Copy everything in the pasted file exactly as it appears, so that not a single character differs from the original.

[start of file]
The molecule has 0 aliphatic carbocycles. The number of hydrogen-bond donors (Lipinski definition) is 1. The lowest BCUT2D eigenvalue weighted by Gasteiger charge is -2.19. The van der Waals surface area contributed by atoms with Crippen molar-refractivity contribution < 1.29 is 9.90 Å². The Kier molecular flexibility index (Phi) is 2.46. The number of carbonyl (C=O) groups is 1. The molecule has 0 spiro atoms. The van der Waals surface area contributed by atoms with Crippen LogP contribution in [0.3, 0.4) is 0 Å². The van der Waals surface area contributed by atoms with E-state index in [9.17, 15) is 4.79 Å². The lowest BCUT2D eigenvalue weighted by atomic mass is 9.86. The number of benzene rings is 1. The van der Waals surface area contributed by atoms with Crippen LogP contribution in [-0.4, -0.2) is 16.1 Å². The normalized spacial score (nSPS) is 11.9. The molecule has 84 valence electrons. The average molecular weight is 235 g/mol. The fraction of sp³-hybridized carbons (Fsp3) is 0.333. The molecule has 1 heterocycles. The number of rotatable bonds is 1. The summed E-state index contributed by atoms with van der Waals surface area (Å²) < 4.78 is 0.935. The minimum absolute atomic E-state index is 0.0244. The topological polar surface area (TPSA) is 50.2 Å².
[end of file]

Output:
The molecule has 0 aliphatic carbocycles. The number of hydrogen-bond donors (Lipinski definition) is 1. The lowest BCUT2D eigenvalue weighted by Gasteiger charge is -2.19. The van der Waals surface area contributed by atoms with Crippen molar-refractivity contribution < 1.29 is 9.90 Å². The Kier molecular flexibility index (Phi) is 2.46. The number of carbonyl (C=O) groups is 1. The molecule has 0 spiro atoms. The van der Waals surface area contributed by atoms with Crippen LogP contribution in [0.3, 0.4) is 0 Å². The van der Waals surface area contributed by atoms with E-state index in [9.17, 15) is 4.79 Å². The lowest BCUT2D eigenvalue weighted by atomic mass is 9.86. The number of benzene rings is 1. The van der Waals surface area contributed by atoms with Crippen LogP contribution in [-0.4, -0.2) is 16.1 Å². The normalized spacial score (nSPS) is 11.9. The molecule has 84 valence electrons. The average molecular weight is 235 g/mol. The fraction of sp³-hybridized carbons (Fsp3) is 0.333. The molecule has 1 heterocycles. The number of rotatable bonds is 1. The summed E-state index contributed by atoms with van der Waals surface area (Å²) < 4.78 is 0.935. The minimum absolute atomic E-state index is 0.0244. The topological polar surface area (TPSA) is 50.2 Å².